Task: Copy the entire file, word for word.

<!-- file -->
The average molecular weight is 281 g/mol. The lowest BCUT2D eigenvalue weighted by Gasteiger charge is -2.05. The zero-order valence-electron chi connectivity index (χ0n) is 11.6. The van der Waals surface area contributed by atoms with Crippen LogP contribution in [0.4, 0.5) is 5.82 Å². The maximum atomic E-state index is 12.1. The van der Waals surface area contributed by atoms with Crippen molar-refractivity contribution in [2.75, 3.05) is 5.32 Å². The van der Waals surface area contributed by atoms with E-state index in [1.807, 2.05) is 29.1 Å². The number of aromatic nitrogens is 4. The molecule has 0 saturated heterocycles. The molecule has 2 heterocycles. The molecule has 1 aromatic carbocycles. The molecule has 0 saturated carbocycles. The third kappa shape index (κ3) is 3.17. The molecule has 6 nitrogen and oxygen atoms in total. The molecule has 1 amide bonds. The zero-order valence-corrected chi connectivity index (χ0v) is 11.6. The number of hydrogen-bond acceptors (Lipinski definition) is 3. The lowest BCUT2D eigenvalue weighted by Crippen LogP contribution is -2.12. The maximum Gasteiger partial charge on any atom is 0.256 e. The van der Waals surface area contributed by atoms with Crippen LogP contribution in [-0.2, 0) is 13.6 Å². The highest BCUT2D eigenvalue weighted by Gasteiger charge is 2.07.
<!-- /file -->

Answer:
The average molecular weight is 281 g/mol. The lowest BCUT2D eigenvalue weighted by Gasteiger charge is -2.05. The zero-order valence-electron chi connectivity index (χ0n) is 11.6. The van der Waals surface area contributed by atoms with Crippen LogP contribution in [0.4, 0.5) is 5.82 Å². The maximum atomic E-state index is 12.1. The van der Waals surface area contributed by atoms with Crippen molar-refractivity contribution in [2.75, 3.05) is 5.32 Å². The van der Waals surface area contributed by atoms with E-state index in [1.807, 2.05) is 29.1 Å². The number of aromatic nitrogens is 4. The molecule has 0 saturated heterocycles. The molecule has 2 heterocycles. The molecule has 1 aromatic carbocycles. The molecule has 0 saturated carbocycles. The third kappa shape index (κ3) is 3.17. The molecule has 6 nitrogen and oxygen atoms in total. The molecule has 1 amide bonds. The zero-order valence-corrected chi connectivity index (χ0v) is 11.6. The number of hydrogen-bond acceptors (Lipinski definition) is 3. The lowest BCUT2D eigenvalue weighted by Crippen LogP contribution is -2.12. The maximum Gasteiger partial charge on any atom is 0.256 e. The van der Waals surface area contributed by atoms with Crippen LogP contribution in [-0.2, 0) is 13.6 Å². The highest BCUT2D eigenvalue weighted by Gasteiger charge is 2.07.